Manchester bomber's brother, father arrested during raids
British police have arrested Salman Abedi's brother, father and three others as part of a "fast-moving" investigation after the Manchester concert bombing.
The father and the younger brother of the suicide bomber who killed 22 people at a concert venue in Manchester have been arrested in Tripoli, a spokesman for a local counter-terrorism force said on Wednesday.
The counter-terrorism force detained the father, Ramadan Abedi, outside his home in the Tripoli suburb of Ayn Zara on Wednesday afternoon. A witness said he was handcuffed by armed men who drove him away in two unmarked vehicles.
The force, known as Rada, detained the brother Hashem Abedi, who was born in 1997, on Tuesday evening on suspicion of links to Islamic State, spokesman Ahmed Bin Salem said. He did not give any details on the reasons why the father was arrested.
But Hashem Abedi had been in touch with attacker Salman Abedi, Bin Salem said, and was suspected of planning to carry out an attack in the Libyan capital.
"We have evidence that he is involved in Daesh (Islamic State) with his brother. We have been following him for more than one month and a half," Bin Salem said. "He was in contact with his brother and he knew about the attack."
He said the younger brother had traveled from London to Tripoli on April 16.
Salman Abedi, 22, was born in Britain to Libyan parents. Britain's interior minister said earlier that he had recently returned from Libya and had likely not acted alone. His father lives in Tripoli.
Meanwhile, British police made three arrests and searched an address in central Manchester in what police chief Ian Hopkins described as a fast-moving investigation into the "network" surrounding Salman Abedi, the 22-year-old suicide bomber who killed 22 people at a concert venue packed with children on Monday night.
"I think it's very clear that this is a network that we are investigating," Hopkins told reporters outside Manchester police headquarters.
"And as I've said, it continues at a pace. There's extensive investigations going on and activity taking place across Greater Manchester as we speak."
Earlier, interior minister Amber Rudd said the bomber, Salman Abedi, had recently returned from Libya. Her French counterpart Gerard Collomb said he had links with Islamic State and had probably visited Syria as well.
Rudd scolded U.S. officials for leaking details about the investigation into the Manchester attack before British authorities were prepared to go public.
The Manchester bombing has raised concern across Europe. Cities including Paris, Nice, Brussels, St Petersburg, Berlin and London have suffered militant attacks in the last two years.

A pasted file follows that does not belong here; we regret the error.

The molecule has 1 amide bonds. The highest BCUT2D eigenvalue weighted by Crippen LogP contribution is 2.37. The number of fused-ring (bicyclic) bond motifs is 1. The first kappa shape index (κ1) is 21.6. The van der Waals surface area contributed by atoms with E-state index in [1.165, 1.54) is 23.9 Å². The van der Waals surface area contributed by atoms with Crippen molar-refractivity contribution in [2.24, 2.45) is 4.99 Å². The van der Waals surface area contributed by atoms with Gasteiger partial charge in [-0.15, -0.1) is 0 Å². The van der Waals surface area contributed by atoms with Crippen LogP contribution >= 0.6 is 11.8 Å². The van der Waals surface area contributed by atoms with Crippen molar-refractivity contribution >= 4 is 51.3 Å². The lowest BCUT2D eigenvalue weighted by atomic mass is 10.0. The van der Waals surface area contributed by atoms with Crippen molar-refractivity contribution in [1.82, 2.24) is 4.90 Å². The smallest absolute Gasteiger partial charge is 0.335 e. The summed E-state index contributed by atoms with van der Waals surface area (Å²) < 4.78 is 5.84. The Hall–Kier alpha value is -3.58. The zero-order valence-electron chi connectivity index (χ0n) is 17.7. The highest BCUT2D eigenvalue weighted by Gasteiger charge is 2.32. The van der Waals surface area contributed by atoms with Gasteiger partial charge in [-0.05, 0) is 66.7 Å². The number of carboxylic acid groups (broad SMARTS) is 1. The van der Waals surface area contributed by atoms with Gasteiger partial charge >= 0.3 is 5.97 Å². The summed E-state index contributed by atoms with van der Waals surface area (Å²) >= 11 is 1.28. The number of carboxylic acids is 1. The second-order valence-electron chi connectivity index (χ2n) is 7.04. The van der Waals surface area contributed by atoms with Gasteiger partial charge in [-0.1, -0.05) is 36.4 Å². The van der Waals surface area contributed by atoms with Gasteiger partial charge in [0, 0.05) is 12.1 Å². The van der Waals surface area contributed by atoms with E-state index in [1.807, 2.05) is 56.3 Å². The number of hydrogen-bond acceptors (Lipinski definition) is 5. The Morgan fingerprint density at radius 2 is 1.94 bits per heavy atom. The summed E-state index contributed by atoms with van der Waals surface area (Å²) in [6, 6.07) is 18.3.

British-born Abedi, 22, blew himself up on Monday night at the Manchester Arena indoor venue at the end of a concert by U.S. pop singer Ariana Grande attended by thousands of children and teenagers.
His 22 victims included an eight-year-old girl, several teenage girls, a 28-year-old man and a Polish couple who had come to collect their daughters.
Britain's official terror threat level was raised to "critical", the highest level, late on Tuesday, meaning an attack could be imminent.
Rudd said up to 3,800 soldiers could be deployed on Britain's streets, taking on guard duties to free up police to focus on patrols and investigation. An initial deployment of 984 had been ordered, first in London and then elsewhere.
Soldiers were seen at the Houses of Parliament, Prime Minister Theresa May's Downing Street residence and at London police headquarters at New Scotland Yard.
A source close to the investigation into the bombing told Reuters that the focus was on whether Abedi had received help in putting together the bomb and on where it had been done.
The BBC reported that security services thought the bomb was too sophisticated for Abedi to have built by himself.
Police arrested three people in South Manchester on Wednesday, bringing the total number of arrests related to the attack to four. A man arrested on Tuesday was reported by British and U.S. media to be Abedi's brother.
Police also said that they had searched an address in central Manchester as part of the investigation and had briefly closed a railway line in order to do so safely but that it had now been re-opened.
In London, the Changing of the Guard ceremony at Buckingham Palace, a draw for tourists, was cancelled because it requires support from police officers, which authorities decided was not a good use of police resources given the threat level.
Chelsea soccer club said it had cancelled a victory parade that had been scheduled to take place on Sunday to celebrate its Premier League title.
Several high-profile sporting events are coming up in Britain, including the soccer FA Cup final at London's Wembley Stadium and the English rugby club competition final at Twickenham on Saturday and the UEFA Champions League final at Cardiff's Millennium Stadium on June 3.